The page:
I don’t understand people who say they don’t want to retire. Especially those who have the means to and just don’t. If I had the choice I would have retired yesterday. Now, when I say retire, what I really mean is having the freedom to be able to do whatever I want, whenever I want, without worry of financial burden
I love coming up with new ideas.
I come up with them on a daily basis to train the idea muscle—I picked up this trick from James Altucher. Sometimes they just pop into my head and I write them down somewhere. When I practice meditation and mindfulness the ideas come spewing out until my brain is empty—this is a new concept for me.
Last week I passed 100,000 followers on Twitter. Kind of cool—I guess.
This number is about as meaningless as Dow 25,000. But, humans love round numbers and milestones so I asked my wife if we could get balloons—you know, like the famous Instagrammers do when they hit big follower counts.
She vetoed me. Be humble she said. Touché. I didn’t actually want balloons, I wanted a steak. Imagine being so narcissistic that you want balloons to celebrate yourself.
This is the title of the TV show. The entire premise of the show is to put teenagers and college kids inside of a 1995 Honda Civic and drop them off in the middle of a city they’ve never been to before. They will be given a MapQuest printout to see if they can follow the directions to the finish line before time expires.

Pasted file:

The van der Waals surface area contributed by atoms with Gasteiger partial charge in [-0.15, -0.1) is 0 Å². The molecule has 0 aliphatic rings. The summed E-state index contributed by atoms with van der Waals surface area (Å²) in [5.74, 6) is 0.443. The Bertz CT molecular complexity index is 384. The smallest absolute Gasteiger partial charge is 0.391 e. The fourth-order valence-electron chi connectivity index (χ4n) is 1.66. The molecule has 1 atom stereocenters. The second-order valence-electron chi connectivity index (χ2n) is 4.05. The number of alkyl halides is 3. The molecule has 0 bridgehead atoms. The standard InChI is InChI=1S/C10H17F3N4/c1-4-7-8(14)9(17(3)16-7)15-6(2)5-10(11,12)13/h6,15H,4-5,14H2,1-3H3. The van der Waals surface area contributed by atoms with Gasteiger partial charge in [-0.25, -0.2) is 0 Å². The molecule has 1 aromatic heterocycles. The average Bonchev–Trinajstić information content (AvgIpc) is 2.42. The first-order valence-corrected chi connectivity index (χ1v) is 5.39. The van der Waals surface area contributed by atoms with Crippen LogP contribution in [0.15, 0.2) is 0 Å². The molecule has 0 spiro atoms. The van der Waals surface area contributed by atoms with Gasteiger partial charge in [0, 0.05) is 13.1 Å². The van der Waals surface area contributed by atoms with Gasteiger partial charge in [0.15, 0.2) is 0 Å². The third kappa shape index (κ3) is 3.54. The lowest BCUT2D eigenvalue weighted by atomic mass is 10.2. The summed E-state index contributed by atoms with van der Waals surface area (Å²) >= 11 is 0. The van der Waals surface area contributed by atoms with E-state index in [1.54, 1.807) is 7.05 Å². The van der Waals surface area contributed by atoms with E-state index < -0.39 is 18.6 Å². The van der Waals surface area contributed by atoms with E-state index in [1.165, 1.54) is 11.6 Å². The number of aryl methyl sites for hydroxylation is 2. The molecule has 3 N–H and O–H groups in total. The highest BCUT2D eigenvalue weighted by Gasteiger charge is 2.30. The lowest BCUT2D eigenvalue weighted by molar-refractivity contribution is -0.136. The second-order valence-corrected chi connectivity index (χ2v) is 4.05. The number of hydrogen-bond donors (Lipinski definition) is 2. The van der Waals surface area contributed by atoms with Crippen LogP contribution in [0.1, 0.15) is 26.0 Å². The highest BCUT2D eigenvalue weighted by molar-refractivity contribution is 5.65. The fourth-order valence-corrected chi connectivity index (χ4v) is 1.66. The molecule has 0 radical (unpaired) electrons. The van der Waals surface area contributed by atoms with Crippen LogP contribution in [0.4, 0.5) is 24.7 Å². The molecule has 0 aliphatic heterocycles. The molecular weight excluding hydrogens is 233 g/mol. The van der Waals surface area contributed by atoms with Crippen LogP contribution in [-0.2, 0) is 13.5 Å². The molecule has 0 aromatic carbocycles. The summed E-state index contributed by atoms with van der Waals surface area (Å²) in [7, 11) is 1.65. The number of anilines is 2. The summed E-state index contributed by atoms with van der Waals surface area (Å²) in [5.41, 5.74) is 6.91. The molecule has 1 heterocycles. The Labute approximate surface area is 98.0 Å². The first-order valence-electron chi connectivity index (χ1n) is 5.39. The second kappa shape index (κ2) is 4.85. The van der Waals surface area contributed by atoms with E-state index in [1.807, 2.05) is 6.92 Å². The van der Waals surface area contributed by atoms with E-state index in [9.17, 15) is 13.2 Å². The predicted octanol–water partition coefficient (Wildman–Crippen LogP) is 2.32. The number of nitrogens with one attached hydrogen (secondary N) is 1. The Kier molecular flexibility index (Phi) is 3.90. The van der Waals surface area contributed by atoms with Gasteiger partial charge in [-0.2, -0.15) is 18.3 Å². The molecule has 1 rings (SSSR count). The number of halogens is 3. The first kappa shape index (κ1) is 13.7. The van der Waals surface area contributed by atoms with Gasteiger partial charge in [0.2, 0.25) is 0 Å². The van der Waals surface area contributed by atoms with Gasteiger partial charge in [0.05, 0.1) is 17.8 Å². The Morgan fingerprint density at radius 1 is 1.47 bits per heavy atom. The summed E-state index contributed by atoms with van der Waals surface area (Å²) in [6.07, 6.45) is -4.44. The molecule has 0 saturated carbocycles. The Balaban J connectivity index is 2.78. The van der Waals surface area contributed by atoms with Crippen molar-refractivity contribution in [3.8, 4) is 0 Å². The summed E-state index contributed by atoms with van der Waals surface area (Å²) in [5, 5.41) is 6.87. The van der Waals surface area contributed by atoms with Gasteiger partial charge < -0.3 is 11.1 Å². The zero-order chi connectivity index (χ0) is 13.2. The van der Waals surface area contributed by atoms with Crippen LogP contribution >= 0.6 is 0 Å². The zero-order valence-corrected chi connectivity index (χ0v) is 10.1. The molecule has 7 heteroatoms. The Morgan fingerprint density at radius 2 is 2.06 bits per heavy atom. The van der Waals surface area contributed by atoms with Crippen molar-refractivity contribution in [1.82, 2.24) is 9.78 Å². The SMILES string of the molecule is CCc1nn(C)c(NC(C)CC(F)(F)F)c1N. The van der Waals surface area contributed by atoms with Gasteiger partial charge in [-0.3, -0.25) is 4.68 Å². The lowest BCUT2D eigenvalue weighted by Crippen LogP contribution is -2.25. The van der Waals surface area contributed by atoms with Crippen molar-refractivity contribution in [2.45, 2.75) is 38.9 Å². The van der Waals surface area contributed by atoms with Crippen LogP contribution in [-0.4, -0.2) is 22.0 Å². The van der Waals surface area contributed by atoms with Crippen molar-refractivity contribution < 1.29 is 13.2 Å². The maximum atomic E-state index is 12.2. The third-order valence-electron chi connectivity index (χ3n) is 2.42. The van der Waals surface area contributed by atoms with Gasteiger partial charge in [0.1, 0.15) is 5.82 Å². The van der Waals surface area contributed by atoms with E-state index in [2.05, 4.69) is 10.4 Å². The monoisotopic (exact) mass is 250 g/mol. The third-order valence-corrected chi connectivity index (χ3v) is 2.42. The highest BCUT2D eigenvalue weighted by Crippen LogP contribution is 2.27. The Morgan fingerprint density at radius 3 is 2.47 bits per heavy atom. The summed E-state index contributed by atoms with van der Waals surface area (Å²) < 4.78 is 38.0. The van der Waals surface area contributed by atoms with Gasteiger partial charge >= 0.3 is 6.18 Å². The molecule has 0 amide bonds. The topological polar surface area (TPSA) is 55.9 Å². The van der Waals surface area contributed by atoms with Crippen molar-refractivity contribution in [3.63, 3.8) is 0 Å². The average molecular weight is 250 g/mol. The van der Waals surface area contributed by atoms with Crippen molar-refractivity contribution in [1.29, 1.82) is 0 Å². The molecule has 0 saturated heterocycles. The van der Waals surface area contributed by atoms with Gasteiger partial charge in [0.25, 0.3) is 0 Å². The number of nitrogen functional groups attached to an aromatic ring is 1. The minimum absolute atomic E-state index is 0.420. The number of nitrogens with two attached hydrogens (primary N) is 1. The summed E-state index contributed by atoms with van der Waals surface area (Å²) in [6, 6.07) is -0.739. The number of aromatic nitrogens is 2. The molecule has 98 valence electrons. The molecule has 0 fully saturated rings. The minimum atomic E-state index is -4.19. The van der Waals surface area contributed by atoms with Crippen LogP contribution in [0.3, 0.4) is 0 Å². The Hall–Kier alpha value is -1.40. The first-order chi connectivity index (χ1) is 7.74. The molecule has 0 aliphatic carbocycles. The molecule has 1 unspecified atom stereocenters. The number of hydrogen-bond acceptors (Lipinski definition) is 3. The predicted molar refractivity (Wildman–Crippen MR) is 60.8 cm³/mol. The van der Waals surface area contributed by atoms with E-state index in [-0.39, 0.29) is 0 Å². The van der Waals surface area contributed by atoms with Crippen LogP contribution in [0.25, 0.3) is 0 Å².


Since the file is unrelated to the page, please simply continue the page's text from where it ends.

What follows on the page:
The rules are simple:
I got hit with a random drug test at work yesterday. The last time it happened was the day before my bachelor party—nice timing.
In my line of work it makes sense to drug test since people’s lives are potentially on the line if I make critical mistakes. What doesn’t make sense though is how the company’s drug policy aligns with reality. Let me explain.
A few times a year, our subdivision holds a neighborhood garage sale. We’ve never participated in the previous four years that we’ve been living in our house, but when I saw the signs go up in the middle of the week, I decided that it was time to gather up a bunch of my trinkets (junk) and see what I could get for them.
Here’s what I learned:
There comes a time in every new parent’s life when you start to break away from your friends who don’t have kids. Depending on the age you have your first kid, it can be a difficult process to break ties with your old friends. Imagine having a kid at 22 years old while your friends are going out to the club four nights a week. They’re not going to call you to go out because you have a kid now. And you’re not going to want to go out anyways because you’re already exhausted—from taking care of your kid.